The MORE Act is a first step but we have a long way to go
Last week marked a historic step for the legalization of marijuana, as the House of Representatives passed the trailblazing MORE Act that could decriminalize the substance federally. The bill, which marks the first time a marijuana bill was voted on in Congress, passed by a vote of 228–164, would also expunge nonviolent marijuana criminal records en masse if it passes in the Senate. Though the future of the bill is highly dependent on whether the Democrats flip the Senate in the Georgia runoffs, the MORE Act could potentially address many racial inequality issues. However, experts tell ZORA that there’s still much more work to be done though this is a first step.
The mass expungement of marijuana-related criminal records could potentially free 40,000 Americans who are currently incarcerated due to marijuana charges and erase the stigma of past criminal convictions. Felony convictions can affect a previously incarcerated person’s employment prospects, housing options, right to vote, familial relationships, and friendships. Erasing those records would help previously incarcerated people access rights that are stripped away by the criminal justice system, and diminish some of the long term effects of felony convictions, particularly for previously incarcerated Black job applicants who experience significant discrimination in the job market in comparison to their White counterparts. For Brittany Friedman, PhD, assistant professor of sociology at Rutgers University, mass expungement would be a significant and necessary decarceration tool, but she warns that reparations must come along with any attempt to repair the harm of the war on drugs on marginalized communities.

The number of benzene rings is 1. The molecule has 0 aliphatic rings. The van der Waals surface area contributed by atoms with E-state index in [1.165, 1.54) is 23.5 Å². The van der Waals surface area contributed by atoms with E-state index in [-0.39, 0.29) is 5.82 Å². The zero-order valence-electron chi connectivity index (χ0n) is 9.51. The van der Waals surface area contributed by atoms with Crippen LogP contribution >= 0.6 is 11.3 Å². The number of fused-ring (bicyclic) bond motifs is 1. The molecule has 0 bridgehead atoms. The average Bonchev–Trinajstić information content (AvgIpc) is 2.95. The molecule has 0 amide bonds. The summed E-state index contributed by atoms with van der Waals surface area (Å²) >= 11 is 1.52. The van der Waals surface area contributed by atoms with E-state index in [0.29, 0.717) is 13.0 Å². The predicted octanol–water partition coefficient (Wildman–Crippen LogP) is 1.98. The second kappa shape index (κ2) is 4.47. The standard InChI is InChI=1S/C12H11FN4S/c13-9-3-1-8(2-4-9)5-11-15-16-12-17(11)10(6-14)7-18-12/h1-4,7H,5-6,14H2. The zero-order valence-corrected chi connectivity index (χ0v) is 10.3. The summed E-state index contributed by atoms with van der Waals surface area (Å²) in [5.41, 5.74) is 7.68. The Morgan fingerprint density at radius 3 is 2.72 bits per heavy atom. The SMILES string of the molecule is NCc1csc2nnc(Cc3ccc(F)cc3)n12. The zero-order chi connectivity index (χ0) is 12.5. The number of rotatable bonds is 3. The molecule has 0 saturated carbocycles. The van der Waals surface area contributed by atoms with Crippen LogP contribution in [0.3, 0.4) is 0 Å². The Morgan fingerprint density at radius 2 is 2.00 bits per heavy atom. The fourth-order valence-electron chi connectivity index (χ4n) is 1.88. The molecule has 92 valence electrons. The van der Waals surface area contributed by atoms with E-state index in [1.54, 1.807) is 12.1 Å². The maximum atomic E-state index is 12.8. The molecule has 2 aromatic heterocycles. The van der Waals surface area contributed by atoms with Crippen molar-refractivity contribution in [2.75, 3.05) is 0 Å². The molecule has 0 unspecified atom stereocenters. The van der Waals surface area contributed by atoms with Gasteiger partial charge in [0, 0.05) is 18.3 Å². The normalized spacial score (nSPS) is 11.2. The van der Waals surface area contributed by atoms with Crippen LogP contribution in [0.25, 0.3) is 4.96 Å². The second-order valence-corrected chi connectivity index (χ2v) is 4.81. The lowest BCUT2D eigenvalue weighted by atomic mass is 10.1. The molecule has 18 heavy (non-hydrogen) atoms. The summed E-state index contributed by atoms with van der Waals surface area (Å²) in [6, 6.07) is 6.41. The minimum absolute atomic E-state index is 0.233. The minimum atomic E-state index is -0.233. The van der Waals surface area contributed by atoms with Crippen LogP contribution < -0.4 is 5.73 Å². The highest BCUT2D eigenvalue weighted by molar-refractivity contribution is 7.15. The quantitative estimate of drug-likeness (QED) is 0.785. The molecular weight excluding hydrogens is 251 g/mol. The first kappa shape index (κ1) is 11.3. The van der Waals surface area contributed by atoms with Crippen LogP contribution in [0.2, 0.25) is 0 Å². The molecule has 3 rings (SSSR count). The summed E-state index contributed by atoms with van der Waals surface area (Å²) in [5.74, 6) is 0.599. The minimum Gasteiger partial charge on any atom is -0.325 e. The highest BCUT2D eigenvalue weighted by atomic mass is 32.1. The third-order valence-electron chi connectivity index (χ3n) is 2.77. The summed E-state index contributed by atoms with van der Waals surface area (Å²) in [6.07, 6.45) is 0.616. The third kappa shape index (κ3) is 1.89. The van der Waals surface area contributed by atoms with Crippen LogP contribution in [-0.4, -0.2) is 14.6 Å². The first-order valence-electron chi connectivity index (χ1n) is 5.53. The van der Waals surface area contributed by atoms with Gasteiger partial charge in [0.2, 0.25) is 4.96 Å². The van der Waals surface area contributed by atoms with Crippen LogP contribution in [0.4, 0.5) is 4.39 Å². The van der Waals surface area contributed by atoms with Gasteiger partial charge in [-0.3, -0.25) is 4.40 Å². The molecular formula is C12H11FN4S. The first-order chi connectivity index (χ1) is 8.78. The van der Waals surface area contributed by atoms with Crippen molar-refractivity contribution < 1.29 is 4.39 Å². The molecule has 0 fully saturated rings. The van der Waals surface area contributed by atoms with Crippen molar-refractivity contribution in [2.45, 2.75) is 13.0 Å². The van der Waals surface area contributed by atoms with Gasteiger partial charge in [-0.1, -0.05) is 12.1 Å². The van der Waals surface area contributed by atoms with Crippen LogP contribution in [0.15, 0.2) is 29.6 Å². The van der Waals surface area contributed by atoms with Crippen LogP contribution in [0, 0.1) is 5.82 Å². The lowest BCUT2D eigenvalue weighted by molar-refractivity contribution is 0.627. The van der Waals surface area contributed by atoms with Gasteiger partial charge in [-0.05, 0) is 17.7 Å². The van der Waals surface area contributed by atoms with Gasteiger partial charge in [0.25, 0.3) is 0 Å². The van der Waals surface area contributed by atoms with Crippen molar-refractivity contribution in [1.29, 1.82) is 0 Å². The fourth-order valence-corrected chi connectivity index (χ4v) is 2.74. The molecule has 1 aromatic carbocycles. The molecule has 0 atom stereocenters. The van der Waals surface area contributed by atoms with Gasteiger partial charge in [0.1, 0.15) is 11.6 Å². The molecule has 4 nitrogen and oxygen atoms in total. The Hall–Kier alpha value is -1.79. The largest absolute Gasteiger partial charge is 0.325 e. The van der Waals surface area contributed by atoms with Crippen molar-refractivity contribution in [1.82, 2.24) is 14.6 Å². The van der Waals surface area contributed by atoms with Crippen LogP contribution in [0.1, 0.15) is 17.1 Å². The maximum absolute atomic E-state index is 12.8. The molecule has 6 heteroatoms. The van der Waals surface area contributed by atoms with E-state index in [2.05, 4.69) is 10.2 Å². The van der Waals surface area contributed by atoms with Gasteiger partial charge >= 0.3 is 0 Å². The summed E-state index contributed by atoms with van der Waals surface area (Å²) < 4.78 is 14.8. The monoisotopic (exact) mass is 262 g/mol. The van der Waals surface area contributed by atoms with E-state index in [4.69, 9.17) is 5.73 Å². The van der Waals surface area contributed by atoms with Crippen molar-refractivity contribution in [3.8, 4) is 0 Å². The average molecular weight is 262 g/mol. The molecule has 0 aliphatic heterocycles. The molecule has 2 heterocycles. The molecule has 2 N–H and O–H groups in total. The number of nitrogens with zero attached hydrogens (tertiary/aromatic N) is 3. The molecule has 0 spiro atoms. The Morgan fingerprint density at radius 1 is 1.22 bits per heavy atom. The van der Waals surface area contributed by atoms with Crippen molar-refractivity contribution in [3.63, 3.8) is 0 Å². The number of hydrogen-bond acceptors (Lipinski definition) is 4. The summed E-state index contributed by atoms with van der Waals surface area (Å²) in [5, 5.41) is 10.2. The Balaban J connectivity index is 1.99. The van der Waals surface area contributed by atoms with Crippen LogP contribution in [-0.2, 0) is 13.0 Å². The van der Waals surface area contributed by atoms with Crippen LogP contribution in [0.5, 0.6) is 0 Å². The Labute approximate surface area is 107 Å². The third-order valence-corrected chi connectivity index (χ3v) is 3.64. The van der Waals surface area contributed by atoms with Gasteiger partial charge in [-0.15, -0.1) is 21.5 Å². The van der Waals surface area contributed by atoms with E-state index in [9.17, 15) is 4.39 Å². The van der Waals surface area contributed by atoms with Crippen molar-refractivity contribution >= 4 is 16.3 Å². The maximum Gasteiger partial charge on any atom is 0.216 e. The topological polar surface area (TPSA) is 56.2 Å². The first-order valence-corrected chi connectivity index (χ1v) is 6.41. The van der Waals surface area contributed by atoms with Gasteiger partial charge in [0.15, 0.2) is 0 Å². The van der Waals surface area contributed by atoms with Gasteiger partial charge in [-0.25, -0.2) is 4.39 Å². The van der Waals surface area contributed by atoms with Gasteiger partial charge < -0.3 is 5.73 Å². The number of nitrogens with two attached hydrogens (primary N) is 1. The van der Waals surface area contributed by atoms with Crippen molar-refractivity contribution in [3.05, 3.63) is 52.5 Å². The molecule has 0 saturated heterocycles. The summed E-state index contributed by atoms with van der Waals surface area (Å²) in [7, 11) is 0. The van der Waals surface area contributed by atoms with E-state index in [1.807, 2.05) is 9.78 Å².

“The contemporary war on drugs was but one iteration of violence, nested within a long history of financial dispossession through the use of assigning criminal labels to behavior and people,” Friedman said. “Expungement must be paired with truth and reconciliation not only in the form of words but in dollars. Public and private entities have profited immensely through the moral panic created around the criminalization of marijuana and the requisite use of policing and incarceration.” Friedman also pointed out that there are historical harms the MORE Act does not address, considering the long history of the war on drugs, police violence, and mass surveillance. “If we situate marijuana within the history of mass surveillance and resulting incarceration, then the criminalization of marijuana has harmed millions of people, dating as far back as the 1930s, with massive intergenerational effects on families and communities,” she said.
The effects of the war on drugs are felt especially by Black people, who are 3.7 times more likely to be arrested on marijuana charges than White people, and the MORE Act could be a welcome step toward eradicating the propaganda that has sustained abusive law enforcement practices. Professor of anthropology at Princeton University, Laurence Ralph, author of The Torture Letters: Reckoning with Police Violence, believes that this shift in legislation could address racial bias by disrupting the disproportionate incarceration of youth of color. “Police are well aware of communities in which youth of color are commonly picked up for marijuana possession and distribution. The legislation could potentially change the life course of those young people fundamentally,” he said.